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Vapochromic Complexes

E.J. Fernández, J.M. López de Luzuriaga, M. Monge, M.E. Olmos, J. Pérez, A. Laguna

Closed-shell interactions occur mainly for some heavy late transition metals and main-group elements. In fact, these are dispersion forces reinforced by relativistic effects and by ionic components, of which the former are maximized in heteronuclear interactions. Heteronuclear compounds containing gold(I) and group-11, -12, and -13 metals display d 10 -d 10 or d 10 -s 2 closed-shell interactions of intermediate strength relative to the homonuclear metal-metal inter­actions. The number of examples of gold(I)-gold(I) contacts is large, but representatives of heteronuclear gold(I)-metal contacts are still scarce. There are two general types of derivatives displaying short gold-metal distances -- those with bridging ligands and those that are unbridged, of which the latter are always the more indicative of the presence of a real bond. Derivatives featuring unsupported gold-metal bonds have been obtained mainly through reactions between basic gold(I) complexes and acid complexes, and also by encapsulation of metal centers in metallocryptands. Most derivatives with supported gold-metal bonds have been synthesized by use of C-donor ligands or ambidentate ligands. The gold-metal contacts dramatically affect the conformations and the aggregation of the molecules, and also their optical properties. Some of these derivatives are, in fact, intensely luminescent [1].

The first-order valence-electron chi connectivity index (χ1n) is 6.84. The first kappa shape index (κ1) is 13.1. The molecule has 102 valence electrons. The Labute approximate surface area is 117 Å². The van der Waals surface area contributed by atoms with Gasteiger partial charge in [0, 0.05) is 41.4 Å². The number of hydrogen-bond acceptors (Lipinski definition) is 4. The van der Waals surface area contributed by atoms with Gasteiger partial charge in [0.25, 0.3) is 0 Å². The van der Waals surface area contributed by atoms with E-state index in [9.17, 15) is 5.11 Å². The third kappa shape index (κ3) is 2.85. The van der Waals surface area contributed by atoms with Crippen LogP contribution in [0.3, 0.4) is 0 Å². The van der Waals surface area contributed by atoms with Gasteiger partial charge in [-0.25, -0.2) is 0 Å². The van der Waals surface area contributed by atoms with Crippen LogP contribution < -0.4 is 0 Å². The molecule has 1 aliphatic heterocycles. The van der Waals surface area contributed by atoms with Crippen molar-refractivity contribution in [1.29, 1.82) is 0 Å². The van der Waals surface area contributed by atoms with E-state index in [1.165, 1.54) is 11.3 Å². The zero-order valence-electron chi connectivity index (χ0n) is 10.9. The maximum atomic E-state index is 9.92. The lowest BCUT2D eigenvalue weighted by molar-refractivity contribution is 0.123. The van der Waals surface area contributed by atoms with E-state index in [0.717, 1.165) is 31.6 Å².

The picture shows a disc that contains a suspension of the complex [(C 6 F 5 ) 2 Au{µ-Ag(OClO 3 )}Au(C 6 F 5 ) 2 ] (solid) under ultraviolet light. The border of the disc is cooled with liquid nitrogen to a temperature close to 77 K and the centre of the disc is at room temperature. The luminescence and the colour of the complex changes from red (near 77 K), through orange and yellow, to green (room temperature) [2].

The complex {Tl[Au(C 6 Cl 5 ) 2 ]} n , displays a vapochromic behavior with reversible color changes when the solid is exposed to a variety of organic vapors. Acetone, acetonitrile, triethyl­amine, acetylacetone, tetrahydrothiophene (THT), 2-fluoropyridine, tetrahydrofuran (THF), and pyridine vapors (see Figure 2) have been used. The color changes back to that of the starting material upon heating to 100 °C over a period that requires from a few seconds for acetone to 10 min for pyridine. In all cases, the process is found to be completely reversible with no detectable degradation of the starting material after 10 exposure/heating cycles. The exchange of color is even deeper under UV light, and the substances display a strong luminescence under these conditions.

Figure 2. Powder samples of {Tl[Au(C 6 Cl 5 ) 2 ]} n , deposited on filter paper and exposed to selected organic vapors: (1) 2-flouropyridine, (2) THF, (3) acetone, (4) acetylacetone, (5) acetonitrile, (6) pyridine, (7) triethylamine, (8) THT.

Principal publication

E.J. Fernández, J.M. López de Luzuriaga, M. Monge, M.E. Olmos. J. Pérez, A. Laguna, A.A. Mohamed and J.P. Fackler. J. Am. Chem. Soc. , 2003 125, 2022.

Acknowledgements

This work was supported by the Dirección General de Investigación (BQU2001-2409)

References

  • [1] M. Bardají and A. Laguna. Eur. J. Inorg. Chem., 2003, 3069.
  • [2] E.J. Fernández, M.C. Gimeno, A. Laguna, J.M. López de Luzuriaga, M. Monge, P. Pyykkö and D. Sundholm. J. Am. Chem. Soc. , 2000, 122, 7287.

 

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